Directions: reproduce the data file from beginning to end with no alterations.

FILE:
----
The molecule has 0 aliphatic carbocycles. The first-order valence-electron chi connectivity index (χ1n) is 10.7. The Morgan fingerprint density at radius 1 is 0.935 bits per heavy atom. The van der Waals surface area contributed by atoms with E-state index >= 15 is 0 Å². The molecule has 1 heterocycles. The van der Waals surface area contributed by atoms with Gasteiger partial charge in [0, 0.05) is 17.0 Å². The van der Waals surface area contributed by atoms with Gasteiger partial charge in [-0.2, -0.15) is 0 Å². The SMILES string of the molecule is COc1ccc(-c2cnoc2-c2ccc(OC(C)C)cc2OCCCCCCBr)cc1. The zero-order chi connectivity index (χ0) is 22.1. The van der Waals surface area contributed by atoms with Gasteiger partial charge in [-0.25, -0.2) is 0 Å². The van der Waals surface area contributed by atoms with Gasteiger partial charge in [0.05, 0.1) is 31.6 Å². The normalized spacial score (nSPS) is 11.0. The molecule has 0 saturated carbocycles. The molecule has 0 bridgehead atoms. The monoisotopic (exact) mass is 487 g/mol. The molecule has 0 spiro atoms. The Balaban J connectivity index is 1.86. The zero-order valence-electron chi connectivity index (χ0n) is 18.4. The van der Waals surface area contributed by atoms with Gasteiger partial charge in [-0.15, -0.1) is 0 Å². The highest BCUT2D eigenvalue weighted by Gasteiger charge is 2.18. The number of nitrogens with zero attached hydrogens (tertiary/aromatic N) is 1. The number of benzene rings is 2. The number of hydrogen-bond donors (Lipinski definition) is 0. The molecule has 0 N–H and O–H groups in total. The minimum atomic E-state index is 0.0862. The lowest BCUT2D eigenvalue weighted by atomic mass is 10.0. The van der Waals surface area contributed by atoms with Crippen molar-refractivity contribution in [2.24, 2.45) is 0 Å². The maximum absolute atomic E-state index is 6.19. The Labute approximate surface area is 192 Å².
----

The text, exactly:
The molecule has 0 aliphatic carbocycles. The first-order valence-electron chi connectivity index (χ1n) is 10.7. The Morgan fingerprint density at radius 1 is 0.935 bits per heavy atom. The van der Waals surface area contributed by atoms with E-state index >= 15 is 0 Å². The molecule has 1 heterocycles. The van der Waals surface area contributed by atoms with Gasteiger partial charge in [0, 0.05) is 17.0 Å². The van der Waals surface area contributed by atoms with Gasteiger partial charge in [-0.2, -0.15) is 0 Å². The SMILES string of the molecule is COc1ccc(-c2cnoc2-c2ccc(OC(C)C)cc2OCCCCCCBr)cc1. The zero-order chi connectivity index (χ0) is 22.1. The van der Waals surface area contributed by atoms with Gasteiger partial charge in [-0.25, -0.2) is 0 Å². The van der Waals surface area contributed by atoms with Gasteiger partial charge in [0.05, 0.1) is 31.6 Å². The normalized spacial score (nSPS) is 11.0. The molecule has 0 saturated carbocycles. The molecule has 0 bridgehead atoms. The monoisotopic (exact) mass is 487 g/mol. The molecule has 0 spiro atoms. The Balaban J connectivity index is 1.86. The zero-order valence-electron chi connectivity index (χ0n) is 18.4. The van der Waals surface area contributed by atoms with Gasteiger partial charge in [-0.15, -0.1) is 0 Å². The highest BCUT2D eigenvalue weighted by Gasteiger charge is 2.18. The number of nitrogens with zero attached hydrogens (tertiary/aromatic N) is 1. The number of benzene rings is 2. The number of hydrogen-bond donors (Lipinski definition) is 0. The molecule has 0 N–H and O–H groups in total. The minimum atomic E-state index is 0.0862. The lowest BCUT2D eigenvalue weighted by atomic mass is 10.0. The van der Waals surface area contributed by atoms with Crippen molar-refractivity contribution in [2.24, 2.45) is 0 Å². The maximum absolute atomic E-state index is 6.19. The Labute approximate surface area is 192 Å².